If you don’t want to read any further, here’s the one sentence summary:
The moral is material and the material is moral.
Morality is considered to be the domain of religion; an aspect of human nature impervious to empirical reality, perhaps because it descends from God or an equivalent supernatural source.
I am a naturalist in that I don’t believe there’s anything beyond this world. Everything there is is there in this world. If there’s a god, that god is in this world. If there’s a God that God is in this world. Or perhaps God is this world.
Enough with the godliness; let me end this metaphysical diversion with two claims:
- There’s no coherent notion of beyond this world.
- At the same time, this world isn’t reducible to unfeeling matter.
Shifting from metaphysics to morals, we have to seek our values in this world as well. Those values have to be embedded in this world and compel us to make it better. My worldliness makes me suspicious of transcendental ideals, of a perfect world or a pure land. There’s no unconditioned world. Samsara is Nirvana once again. Our moral condition is intimately tied to social and technological conditions.
If morals are suspect, moralizing is worse: there’s the hectoring tone of much moral advice, coming as it does from a strict uncle wagging his finger. As the saying goes, everything fun is either illegal or immoral.
I think the pursuit of flourishing is a better pursuit than the pursuit of morality. Morality tells us what not to do. Every religion I know has a version of “thou shalt not…..” In contrast, flourishing is fun, both good and good for us. Morals reinforce the hierarchies within the human world — who hasn’t heard the thought that the rich are virtuous and the poor criminal?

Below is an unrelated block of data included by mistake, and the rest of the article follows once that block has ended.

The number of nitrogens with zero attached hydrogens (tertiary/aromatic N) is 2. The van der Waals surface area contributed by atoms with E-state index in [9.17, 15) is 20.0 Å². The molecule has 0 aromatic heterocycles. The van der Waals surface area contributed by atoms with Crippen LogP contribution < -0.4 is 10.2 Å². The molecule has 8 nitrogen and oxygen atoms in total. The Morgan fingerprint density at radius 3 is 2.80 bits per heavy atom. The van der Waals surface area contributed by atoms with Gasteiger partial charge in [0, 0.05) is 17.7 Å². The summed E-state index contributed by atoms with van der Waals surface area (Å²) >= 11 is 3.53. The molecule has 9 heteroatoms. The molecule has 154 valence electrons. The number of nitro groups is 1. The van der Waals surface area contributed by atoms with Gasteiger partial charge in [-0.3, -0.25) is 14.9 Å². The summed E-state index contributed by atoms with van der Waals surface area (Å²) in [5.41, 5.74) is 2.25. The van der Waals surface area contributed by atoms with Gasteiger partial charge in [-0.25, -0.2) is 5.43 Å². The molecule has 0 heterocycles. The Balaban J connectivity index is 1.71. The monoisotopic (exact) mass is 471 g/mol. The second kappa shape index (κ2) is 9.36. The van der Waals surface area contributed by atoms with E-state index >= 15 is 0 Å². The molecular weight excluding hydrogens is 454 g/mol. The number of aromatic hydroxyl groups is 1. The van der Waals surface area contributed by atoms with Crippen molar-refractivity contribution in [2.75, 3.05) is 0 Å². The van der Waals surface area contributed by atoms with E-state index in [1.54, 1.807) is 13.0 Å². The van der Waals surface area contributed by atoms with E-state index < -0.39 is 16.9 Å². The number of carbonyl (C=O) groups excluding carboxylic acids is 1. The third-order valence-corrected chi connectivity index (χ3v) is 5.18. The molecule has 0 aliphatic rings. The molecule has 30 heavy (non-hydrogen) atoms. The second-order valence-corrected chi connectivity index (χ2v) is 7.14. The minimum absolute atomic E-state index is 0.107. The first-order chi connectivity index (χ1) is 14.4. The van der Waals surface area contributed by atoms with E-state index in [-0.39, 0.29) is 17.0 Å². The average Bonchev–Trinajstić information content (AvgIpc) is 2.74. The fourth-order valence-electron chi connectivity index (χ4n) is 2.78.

In contrast, flourishing is democratic. Even better than democratic, for flourishing goes beyond the realm of human well being. Every living creature desires to flourish. As a result, the study of flourishing takes us outside the human world.
Why does that matter?
There was a time — perhaps in prehistory, perhaps as recently as three hundred years ago — when we could afford to neglect the nonhuman world entirely — the human impact on the rest of the earth was small enough that we can treat it as a rounding error. It was possible to define the human as a stand-alone species, a disinterested witness admiring the spectacle of nature.
That condition has changed. Today, to be human is to be more than human. Our fossil-fueled, factory-farmed world is like a giant sacrifice at the altar of humanity. While our violence on the nonhuman may not matter to you, it should, for it destabilizes our uber-humanity as well. On the flip side, a factory farm free and fossil free world will contribute to human and nonhuman flourishing.
That’s why there are two F’s in FFreedom: flourishing, fossil free; factory farm free.
These essays on FFreedom are an exploration of flourishing, both human and nonhuman and the obstacles on the path to ensuring the flourishing of all beings. I want to pay special attention to what it means to be human in a more than human world, of how nonhumans — both other beings and other things — are agents that influence the human world.
They aren’t scholarly essays, though they might be converted into scholarship in the future; that’s why I am publishing them on Medium. I want to write them to be read by a curious layperson, even as I borrow and transform ideas from notoriously difficult authors.